The comforting blanket of naivety coddling New Zealand sports fans has been swiftly ripped away and the cold chill of drug cheating has got the country bolted upright.
An investigation into illegal steroids has uncovered alleged widespread cheating in New Zealand sport, with up to 80 athletes allegedly caught up in a doping investigation.
The scope and results of the investigation are unprecedented and have the ability to tarnish the country's reputation as a "clean" sporting nation.
The most chilling part of this revelation is that, while no Olympic or All Black stars were involved, school-age athletes are among those caught in the sting.
This can be seen as an indictment on New Zealand's sporting culture and the "at all costs" chase for the glory of the Eden Park floodlights.
The dream of pulling on the All Black jersey - or any other national apparel - is drummed into children essentially from birth. While there's nothing wrong with the goal, how it is attained needs to be remedied.
The emphasis on sports at high school is continuously increasing. Academies, age-group representative sides and scholarships are commonplace.
The drive for not only success but financial security and riches is increasingly abundant in the professional era.
But what is really to blame for this dark underbelly to one of the most unifying parts of life?
Is it the schools? The quest for sporting excellence is signified by the emphasis academic institutions put on scoring more points than another.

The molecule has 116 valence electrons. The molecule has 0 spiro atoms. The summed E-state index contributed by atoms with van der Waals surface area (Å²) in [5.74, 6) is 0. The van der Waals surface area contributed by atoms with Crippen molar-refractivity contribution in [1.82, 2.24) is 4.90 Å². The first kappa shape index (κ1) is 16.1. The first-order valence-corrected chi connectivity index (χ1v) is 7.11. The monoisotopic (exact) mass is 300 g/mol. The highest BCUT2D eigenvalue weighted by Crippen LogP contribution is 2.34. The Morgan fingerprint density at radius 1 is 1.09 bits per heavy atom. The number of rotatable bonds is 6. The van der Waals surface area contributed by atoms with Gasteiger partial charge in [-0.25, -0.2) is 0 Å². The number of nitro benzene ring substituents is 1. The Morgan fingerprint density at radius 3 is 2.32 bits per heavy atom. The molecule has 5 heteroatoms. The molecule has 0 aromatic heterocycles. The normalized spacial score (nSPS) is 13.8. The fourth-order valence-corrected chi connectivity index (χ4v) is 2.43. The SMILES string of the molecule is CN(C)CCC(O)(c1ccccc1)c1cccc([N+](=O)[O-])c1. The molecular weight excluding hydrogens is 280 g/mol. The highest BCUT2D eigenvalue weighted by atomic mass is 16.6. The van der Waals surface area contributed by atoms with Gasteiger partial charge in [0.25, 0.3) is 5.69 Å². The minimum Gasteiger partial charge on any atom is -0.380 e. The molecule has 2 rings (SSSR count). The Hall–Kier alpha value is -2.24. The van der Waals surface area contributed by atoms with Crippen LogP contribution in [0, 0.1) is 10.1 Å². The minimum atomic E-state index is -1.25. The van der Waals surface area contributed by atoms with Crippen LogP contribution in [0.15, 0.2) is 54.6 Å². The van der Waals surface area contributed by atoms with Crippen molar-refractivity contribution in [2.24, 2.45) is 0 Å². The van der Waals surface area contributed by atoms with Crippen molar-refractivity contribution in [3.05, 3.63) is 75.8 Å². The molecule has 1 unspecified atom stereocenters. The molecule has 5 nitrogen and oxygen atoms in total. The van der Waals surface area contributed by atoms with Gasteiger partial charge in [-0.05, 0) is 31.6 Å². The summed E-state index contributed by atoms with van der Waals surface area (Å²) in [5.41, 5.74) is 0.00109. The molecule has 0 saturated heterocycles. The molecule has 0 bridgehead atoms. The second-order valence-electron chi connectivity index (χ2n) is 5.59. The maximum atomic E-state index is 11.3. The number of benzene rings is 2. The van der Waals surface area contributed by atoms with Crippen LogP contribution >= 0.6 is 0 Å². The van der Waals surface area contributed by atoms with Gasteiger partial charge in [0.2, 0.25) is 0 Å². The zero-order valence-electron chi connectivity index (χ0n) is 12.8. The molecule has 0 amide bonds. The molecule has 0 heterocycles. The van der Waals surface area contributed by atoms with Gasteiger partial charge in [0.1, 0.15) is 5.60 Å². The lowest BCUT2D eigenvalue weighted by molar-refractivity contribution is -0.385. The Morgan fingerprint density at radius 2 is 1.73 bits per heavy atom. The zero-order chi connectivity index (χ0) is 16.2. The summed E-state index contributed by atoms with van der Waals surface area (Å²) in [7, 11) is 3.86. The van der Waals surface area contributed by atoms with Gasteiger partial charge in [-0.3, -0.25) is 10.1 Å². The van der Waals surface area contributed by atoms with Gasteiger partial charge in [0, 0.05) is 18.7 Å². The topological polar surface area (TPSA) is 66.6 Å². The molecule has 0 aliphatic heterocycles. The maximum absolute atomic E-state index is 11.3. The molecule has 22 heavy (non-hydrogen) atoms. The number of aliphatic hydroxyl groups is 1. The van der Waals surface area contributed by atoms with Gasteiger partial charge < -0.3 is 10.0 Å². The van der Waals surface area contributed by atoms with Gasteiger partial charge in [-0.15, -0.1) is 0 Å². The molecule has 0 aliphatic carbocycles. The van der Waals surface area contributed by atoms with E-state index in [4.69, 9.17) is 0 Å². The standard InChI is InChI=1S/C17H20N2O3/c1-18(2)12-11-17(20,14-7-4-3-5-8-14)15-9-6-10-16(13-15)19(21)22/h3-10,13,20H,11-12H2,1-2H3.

Scholarships are thrown about with gusto. Students transfer schools after offers of a better side and a higher chance of being tapped for higher honours.
Are they the ones coercing students into performance enhancers? Possibly.
Maybe it's the parents. There are plenty of cases of over-parenting. Ones that allow the tripping up a seven-year-old in a wheelbarrow race, all for a ribbon that will be immediately banished to a dusty cardboard box in the attic.
Sporting excellence is driven into them more ruthlessly than the pursuit of education or being a humble kid.
The expectations of parental figures may have pushed them towards buying the drugs online.
It could potentially just be some young athletes who can't see a pathway to the top without a little help.
The drive to excel has felled many an athlete. There's absolutely no reason why some students could fall into that trap.
It's hard to know which, or any, of these things are the reason.
Drug cheating is simultaneously a scourge and a product of society. In the sports world, only winners seem to matter. Nobody remembers who came second, right?
New Zealand may have felt impervious to it over recent years with no high profile athletes being done for performance enhancement but these revelations have shown it's prevalent in our own backyards.
Nothing will change, despite this public outing. Athletes will continue to take shortcuts and there will be no real repercussions, whether it be financially, reputationally or career-wise.
Lance Armstrong still rakes in money despite being the highest profile drug cheat of all time. Justin Gatlin is not only accepted, but revered in athletics despite twice being found gaining an unfair advantage.
Until that narrative changes, there's no real reason for athletes to not take it. What's two years of rest to a 15-year career of enhanced performance?
This bust could end up being one of many but don't expect it to make any change to a cheater's mentality.